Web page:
Colonial period

As the earliest colonists of The United States, the English and their descendents often held positions of power and made or helped make laws [ [http://www.historians.org/Projects/GIRoundtable/Commonwealth/Commonwealth4.htm Historians.org] ] , often because many had been involved in government back in England [ [http://encarta.msn.com/encyclopedia_1741502191_2/History_of_Colonial_America.html History of Colonial America] ] . In the original 13 colonies, most laws contained elements found in the English common law system. [ [http://law.jrank.org/pages/11662/Colonial-Period.html The Colonial Period] ]

The Founding Fathers

The lineage of most of the Founding Fathers was English. Such persons include Samuel Adams [ [http://kinnexions.com/kinnexions/johnson/rr01/rr01_199.htm] "Laban Adams belongs to the illustrious family of Henry Adams who came from Devonshire, England, about 1636 and settled in Quincy, Mass. His great great grandson, Samuel Adams, was the "Father of the Great American Revolution,"] . Others signatories of the Declaration of Independence, such as Robert Morris were English born [ [http://www.ushistory.org/declaration/signers/morris_r.htm UShistory - Robert Morris] ] . Of the "Committee of Five" (the group delegated to draft the Declaration of Independence), Thomas Jefferson, John Adams, and Benjamin Franklin [ [http://www.benfranklin300.com/etc_timeline.htm Benjamin Franklin Timeline] ] had English roots.

English influence in the United States

The English have contributed greatly to American life. Today, English is the most commonly spoken language in the U.S [ [http://www.nvtc.gov/lotw/months/november/USlanguages.html Languages Spoken in the United States] .] , where it is estimated that one third of all native speakers of English live. Much of American culture also shows influences from English culture. For example, popular American sports such as baseball and American football have their origins in sports played in England in the 19th century [ [http://inventors.about.com/library/inventors/blbaseball.htm History of Baseball] .] [ [http://www.slotsch.de/english2/html/american_football.html American Football] . ] . Another area of cultural influence, the American national anthem takes its melody from the 18th century English song To Anacreon in Heaven and lyrics written by an English American called Francis Scott Key [ [http://www.bcpl.net/~etowner/anthem.html Star-Spangled Banner origins] ] [ [http://www.contemplator.com/america/ssbanner.html Star Spangled Banner] ] .

Places in the United States named after those in England include New York (after York [ [http://www.50states.com/newyork.htm 50 States - NY] .] ), New Hampshire (after Hampshire [ [http://www.netstate.com/states/intro/nh_intro.htm Netstate - New Hampshire] .] ), Manchester [ [http://boulter.com/nh/ Manchester History] .] , Boston [ [http://www.iboston.org/mcp.php?pid=taleOfTwoBostons Boston History] . ] , Southampton [ [http://www.epodunk.com/cgi-bin/genInfo.php?locIndex=3141 Southampton, Massachusetts] .] , Gloucester and the region of New England. In addition, some places were named after the English royal family. Virginia and West Virginia were given these names in honor of Queen Elizabeth I of England [ [http://www.queen-elizabeth-i.com/Golden_Age.html Queen Elizabeth I - The Golden Age] ] (popularly known in England as the "Virgin Queen"), the Carolinas were named after King Charles I and Maryland named so for his wife, Queen Henrietta Maria (Queen Mary). [ [http://www.netstate.com/states/intro/md_intro.htm Introduction to Maryland] ]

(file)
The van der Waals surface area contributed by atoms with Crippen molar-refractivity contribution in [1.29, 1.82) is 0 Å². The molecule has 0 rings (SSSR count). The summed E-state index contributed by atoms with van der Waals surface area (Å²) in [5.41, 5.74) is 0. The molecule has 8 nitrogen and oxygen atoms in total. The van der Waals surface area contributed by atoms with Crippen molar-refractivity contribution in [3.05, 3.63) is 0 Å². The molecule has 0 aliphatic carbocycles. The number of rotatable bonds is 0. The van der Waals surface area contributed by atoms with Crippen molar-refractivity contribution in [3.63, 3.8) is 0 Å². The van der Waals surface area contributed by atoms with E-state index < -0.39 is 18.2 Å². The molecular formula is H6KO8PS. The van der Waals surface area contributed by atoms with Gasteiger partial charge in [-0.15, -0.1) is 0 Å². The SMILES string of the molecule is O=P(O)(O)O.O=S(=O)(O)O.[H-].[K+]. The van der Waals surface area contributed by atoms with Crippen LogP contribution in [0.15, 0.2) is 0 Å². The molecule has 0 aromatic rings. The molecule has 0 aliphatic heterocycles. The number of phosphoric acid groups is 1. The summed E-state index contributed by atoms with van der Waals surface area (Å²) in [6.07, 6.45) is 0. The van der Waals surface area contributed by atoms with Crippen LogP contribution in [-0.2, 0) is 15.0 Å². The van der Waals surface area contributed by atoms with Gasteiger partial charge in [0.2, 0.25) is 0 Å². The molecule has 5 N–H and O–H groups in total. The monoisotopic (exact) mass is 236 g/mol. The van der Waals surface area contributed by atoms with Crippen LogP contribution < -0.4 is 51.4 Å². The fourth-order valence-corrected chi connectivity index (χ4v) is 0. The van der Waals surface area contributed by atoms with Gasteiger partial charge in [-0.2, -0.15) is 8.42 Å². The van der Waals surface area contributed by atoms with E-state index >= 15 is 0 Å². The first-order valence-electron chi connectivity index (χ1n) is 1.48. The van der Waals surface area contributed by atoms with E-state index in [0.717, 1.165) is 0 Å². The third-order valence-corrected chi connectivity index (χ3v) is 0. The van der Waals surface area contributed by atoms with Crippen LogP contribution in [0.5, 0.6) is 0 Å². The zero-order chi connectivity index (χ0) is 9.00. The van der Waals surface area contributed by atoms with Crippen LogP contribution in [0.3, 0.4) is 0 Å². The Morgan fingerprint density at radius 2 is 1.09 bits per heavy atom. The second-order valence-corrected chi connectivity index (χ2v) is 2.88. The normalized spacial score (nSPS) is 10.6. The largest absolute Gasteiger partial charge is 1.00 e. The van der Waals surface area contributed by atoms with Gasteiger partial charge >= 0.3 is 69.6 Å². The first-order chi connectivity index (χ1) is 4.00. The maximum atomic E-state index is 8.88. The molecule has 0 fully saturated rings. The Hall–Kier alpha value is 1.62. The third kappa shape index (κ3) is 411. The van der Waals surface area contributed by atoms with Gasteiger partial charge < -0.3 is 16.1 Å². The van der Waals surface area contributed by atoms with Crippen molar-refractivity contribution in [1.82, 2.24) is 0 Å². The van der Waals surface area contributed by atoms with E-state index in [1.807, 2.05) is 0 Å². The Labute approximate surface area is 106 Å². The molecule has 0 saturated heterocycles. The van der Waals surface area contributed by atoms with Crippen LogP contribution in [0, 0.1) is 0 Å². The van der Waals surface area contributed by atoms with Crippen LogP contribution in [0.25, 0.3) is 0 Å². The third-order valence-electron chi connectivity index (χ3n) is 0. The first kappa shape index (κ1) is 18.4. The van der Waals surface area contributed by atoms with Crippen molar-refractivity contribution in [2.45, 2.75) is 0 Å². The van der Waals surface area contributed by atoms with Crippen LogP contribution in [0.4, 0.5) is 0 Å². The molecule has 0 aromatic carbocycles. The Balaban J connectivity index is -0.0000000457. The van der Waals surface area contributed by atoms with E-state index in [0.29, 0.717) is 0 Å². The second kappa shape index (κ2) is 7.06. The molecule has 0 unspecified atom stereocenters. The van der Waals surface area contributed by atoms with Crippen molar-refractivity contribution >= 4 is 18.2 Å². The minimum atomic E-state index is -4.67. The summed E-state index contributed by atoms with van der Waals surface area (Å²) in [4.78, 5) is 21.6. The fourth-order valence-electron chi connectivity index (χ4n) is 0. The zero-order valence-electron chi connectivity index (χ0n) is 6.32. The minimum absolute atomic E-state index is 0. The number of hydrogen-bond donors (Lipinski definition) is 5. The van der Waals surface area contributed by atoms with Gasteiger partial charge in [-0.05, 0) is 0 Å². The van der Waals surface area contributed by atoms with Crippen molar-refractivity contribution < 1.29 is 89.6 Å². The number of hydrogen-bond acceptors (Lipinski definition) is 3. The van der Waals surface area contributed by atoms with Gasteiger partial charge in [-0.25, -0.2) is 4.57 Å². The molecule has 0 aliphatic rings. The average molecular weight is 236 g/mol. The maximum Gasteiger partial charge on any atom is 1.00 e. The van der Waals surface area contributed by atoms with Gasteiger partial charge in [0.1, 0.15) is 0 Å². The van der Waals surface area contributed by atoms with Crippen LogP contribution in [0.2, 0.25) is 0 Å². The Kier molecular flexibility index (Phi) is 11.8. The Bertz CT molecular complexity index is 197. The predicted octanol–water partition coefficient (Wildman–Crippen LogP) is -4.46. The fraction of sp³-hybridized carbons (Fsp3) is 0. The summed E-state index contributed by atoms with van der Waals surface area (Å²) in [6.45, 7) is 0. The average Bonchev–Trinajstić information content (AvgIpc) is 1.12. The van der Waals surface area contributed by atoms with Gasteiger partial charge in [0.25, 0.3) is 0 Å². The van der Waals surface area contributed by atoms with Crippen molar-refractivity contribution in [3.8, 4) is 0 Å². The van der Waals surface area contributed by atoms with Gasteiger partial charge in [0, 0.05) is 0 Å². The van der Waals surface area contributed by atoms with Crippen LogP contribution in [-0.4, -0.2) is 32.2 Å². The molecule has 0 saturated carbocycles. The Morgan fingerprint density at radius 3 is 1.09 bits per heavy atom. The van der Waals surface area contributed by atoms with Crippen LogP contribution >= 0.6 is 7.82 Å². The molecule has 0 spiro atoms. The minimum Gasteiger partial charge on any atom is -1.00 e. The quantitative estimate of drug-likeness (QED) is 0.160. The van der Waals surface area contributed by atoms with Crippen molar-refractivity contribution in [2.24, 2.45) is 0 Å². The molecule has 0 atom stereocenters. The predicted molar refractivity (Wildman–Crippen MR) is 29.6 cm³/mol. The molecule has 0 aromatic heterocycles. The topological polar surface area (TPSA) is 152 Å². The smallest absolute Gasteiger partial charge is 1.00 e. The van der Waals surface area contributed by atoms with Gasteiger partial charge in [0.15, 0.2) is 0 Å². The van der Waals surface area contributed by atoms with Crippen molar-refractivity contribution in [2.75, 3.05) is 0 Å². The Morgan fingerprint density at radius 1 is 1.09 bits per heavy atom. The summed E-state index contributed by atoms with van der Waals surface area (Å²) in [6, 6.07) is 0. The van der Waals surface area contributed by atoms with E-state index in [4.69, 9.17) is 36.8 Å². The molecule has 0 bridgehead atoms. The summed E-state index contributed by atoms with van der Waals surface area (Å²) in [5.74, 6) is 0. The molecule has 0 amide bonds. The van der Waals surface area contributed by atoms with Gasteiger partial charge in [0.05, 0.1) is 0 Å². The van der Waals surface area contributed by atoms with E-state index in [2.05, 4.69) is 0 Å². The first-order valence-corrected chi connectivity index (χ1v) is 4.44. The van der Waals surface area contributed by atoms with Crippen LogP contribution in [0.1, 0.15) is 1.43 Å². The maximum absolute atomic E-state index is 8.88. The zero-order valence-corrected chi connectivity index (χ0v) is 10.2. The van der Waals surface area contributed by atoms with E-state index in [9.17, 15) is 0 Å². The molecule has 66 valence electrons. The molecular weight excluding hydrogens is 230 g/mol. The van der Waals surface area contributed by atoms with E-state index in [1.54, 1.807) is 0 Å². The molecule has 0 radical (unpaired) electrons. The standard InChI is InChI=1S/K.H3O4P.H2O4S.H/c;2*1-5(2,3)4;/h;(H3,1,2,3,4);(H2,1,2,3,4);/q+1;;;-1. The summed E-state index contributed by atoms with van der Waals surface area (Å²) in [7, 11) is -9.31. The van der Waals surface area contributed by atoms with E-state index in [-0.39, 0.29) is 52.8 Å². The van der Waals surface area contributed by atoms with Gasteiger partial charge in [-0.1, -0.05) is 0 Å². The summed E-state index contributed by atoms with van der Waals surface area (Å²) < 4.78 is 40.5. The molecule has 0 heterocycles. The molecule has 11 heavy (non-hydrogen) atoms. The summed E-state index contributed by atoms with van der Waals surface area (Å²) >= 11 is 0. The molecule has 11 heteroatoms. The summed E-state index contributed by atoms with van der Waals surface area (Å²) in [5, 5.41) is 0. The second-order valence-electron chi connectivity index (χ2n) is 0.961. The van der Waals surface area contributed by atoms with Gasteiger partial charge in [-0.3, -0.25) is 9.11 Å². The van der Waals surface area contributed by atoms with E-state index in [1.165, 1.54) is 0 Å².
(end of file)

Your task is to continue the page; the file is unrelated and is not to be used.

Architecture such as the United States Capitol building in Washington D.C which was first designed by English-educated American Architect William Thornton.

The American legal system also has its roots in English law. [ [http://www.llrx.com/features/otherthanenglish.htm Sources of United States Legal Information] ] For example, elements of the Magna Carta were incorporated into the United States constitution [ [http://law.jrank.org/pages/11657/Magna-Charta.html Magna Carta] ] . English law prior to the revolution is still part of the law of the United States, and provides the basis for many American legal traditions and policies.After the revolution, English law was again adopted by the now independent American States. [ [http://usinfo.state.gov/journals/itdhr/0999/ijde/messitte.htm COMMON LAW V. CIVIL LAW SYSTEMS] ]


See List of English Americans

See also

*Anglo America
*Anglo-American relations
*Anglo-Celtic Australian
*Boston Brahmin
*British American
*Demographic history of the United States
*English colonization of the Americas
*English place names in the United States
*European American
*Hyphenated American
*Immigration to the United States
*Indentured servant
*List of English Americans
*Maps of American ancestries
*White Anglo-Saxon Protestant